Simplicity and Self-Reliance in “The Convergence Zone”

Convergence Theory – the approach toward a definite value, a definite point, a common view or opinion, or toward a fixed or equilibrium state. In mathematics, it describes limiting behavior, particularly of an infinite sequence or series.

Are we there yet?

No, but the options are getting more and more limited.  In this case, the convergence zone might be likened to a game of musical chairs, where each new event takes another chair away.

To my eyes, this is happening – progressively – with each passing year, month, and day.  Yes, technology has the appearance of expanding our horizons and capabilities and, to a certain extent that can be true.  Should you choose to follow the more conventional “tech- herd”, you will, for a time, flow along down the river (to mix our metaphors a bit) with the world in what would appear to be a very conventional and, ostensibly, stable mode of life.

Here at ARL, of course, we know well enough to doubt the casual appearance of success, looking downstream for the hidden rapids and the bigger falls past the horizon.  To some, the this massive recession served as a timely wake-up call.  Did it take losing your home or your job to alert you to such dangers?  Or, just seeing it happen to so many others, were you reminded of Robert Burns famous lines:

The best laid schemes of Mice and Men
oft go awry,
And leave us nothing but grief and pain,
For promised joy!

Again, to my way of thinking, I can’t help but describe the world as one of diminishing choices when you:  

  • you can’t buy a home without crushing debt, but, are punished for saving to avoid that debt,
  • can’t get a job without some kind of permit, but, can’t make a product without government oversight,
  • can’t expect public schools to affirm your parental authority, but, can’t afford to give up a job to home-school your kids,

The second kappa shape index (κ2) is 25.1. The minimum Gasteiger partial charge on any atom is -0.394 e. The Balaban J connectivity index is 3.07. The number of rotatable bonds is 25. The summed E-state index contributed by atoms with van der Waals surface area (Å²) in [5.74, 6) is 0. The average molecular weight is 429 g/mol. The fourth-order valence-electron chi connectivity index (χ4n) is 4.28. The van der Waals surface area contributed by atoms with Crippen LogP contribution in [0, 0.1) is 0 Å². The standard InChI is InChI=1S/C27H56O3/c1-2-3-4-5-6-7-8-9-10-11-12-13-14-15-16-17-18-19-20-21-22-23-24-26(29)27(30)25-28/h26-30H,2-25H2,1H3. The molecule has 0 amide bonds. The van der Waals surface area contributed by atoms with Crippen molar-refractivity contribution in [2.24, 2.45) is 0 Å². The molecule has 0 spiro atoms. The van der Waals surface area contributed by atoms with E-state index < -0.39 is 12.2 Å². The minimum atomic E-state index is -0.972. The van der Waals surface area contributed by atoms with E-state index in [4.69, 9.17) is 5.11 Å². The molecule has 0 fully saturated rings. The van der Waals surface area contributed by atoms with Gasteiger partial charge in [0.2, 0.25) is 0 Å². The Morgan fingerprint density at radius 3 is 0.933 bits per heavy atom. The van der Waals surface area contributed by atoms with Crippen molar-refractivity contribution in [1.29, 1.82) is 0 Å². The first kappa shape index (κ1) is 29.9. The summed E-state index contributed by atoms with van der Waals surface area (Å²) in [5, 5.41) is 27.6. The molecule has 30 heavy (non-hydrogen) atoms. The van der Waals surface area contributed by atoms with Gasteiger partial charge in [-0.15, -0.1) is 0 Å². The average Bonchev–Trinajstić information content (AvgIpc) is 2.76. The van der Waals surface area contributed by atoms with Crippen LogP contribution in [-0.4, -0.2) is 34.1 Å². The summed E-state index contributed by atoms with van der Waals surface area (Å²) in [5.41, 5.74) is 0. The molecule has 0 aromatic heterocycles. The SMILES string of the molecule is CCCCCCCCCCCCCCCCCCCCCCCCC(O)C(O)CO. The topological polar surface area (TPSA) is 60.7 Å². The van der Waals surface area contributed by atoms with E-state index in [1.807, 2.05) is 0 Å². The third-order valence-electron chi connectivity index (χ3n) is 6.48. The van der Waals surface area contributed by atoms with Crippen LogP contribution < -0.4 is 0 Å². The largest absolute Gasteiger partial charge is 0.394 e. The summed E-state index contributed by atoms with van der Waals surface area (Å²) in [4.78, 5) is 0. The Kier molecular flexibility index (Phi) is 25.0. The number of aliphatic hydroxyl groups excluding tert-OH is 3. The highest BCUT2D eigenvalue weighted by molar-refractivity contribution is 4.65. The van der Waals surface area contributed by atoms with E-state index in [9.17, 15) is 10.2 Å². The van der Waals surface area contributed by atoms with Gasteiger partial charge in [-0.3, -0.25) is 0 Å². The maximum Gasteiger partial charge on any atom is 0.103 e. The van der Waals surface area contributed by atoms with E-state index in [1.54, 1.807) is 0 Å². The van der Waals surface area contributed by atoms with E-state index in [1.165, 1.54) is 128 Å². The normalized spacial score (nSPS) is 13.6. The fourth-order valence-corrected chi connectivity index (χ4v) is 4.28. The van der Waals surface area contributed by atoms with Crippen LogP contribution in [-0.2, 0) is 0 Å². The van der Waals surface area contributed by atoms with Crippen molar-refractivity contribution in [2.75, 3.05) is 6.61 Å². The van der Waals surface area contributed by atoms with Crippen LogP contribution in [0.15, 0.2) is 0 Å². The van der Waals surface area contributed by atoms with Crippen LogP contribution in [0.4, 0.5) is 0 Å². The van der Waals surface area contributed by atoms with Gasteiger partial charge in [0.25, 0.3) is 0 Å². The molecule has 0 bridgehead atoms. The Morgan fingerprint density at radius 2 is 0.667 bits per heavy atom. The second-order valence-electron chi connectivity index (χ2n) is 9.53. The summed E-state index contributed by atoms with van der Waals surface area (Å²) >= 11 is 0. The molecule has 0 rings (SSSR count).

• can’t even hang your laundry in a typical subdivision yard, but, either can’t afford or can’t get permission to build a more modest home outside of a subdivision,

I’ll admit, that’s pretty negative take on some common issues facing those trying of us trying to make our lives more reasonable.  In truth, you CAN work around most of those obstacles, it just takes a willingness to sacrifice conformity, embrace deferred gratification, and a persistent committment to your liberty, economic or otherwise.  It isn’t easy, but it can be done.  

In effect, as more chairs are taken out of the game, you must be willing to stand or learn to sit comfortably on the ground.  You must learn to anticipate the music ending.  In the end, you must be more prepared than the other players.

The simplest solutions require knowing what’s really important to you.  Is it the new house?  The high paying (or important sounding) job?  Your kid’s sports?  The big screen TV?  Your pension?  Yep, giving up all of these (and more) may be the price for the kind of freedom we’re talking about.    

If any of these threaten your peace of mind, your faith, or the quality of your relationships, you might want to rethink the equation.  You might consider exchanging some of the material and worldly for more of the simple and spiritual.   I know, that’s pretty basic groundwork for those already engaged in the voluntary simplicity movement.  Still, it’s worth being reminded of things that we already know, but tend to forget when under pressure. 

For those that have actually tried it, this process affords some surprising truths, such as:

  • home cooking can be better, much better even, than restaurant fare,
  • home grown food is almost always of better quality than store bought,
  • the people in some places don’t even notice what you’re wearing or driving,
  • the art of conversation is not dead, just weakened for lack of practice,
  • the rain won’t hurt you, you’re “water-proofed” at the factory,
  • time goes by fast enough to not want to hurry it along it’s way,
  • being able to “make do” also means you have more to give.

I could cite more examples, cliché’s even, but, again, I think it helps to be reminded just how transitory and fleeting our lives are.  To fill them with temporary fads and fashion only adds to the sense that we’re merely “striving after wind”.  Keep it simple and find a good seat in the “convergence zone”.

Harry Tuttle   

More from Thoreau, the master of simplicity:

“Our life is frittered away by detail … simplify, simplify.”

“The cost of a thing is the amount of what I will call life which is required to be exchanged for it, immediately or in the long run.”

 

 

 

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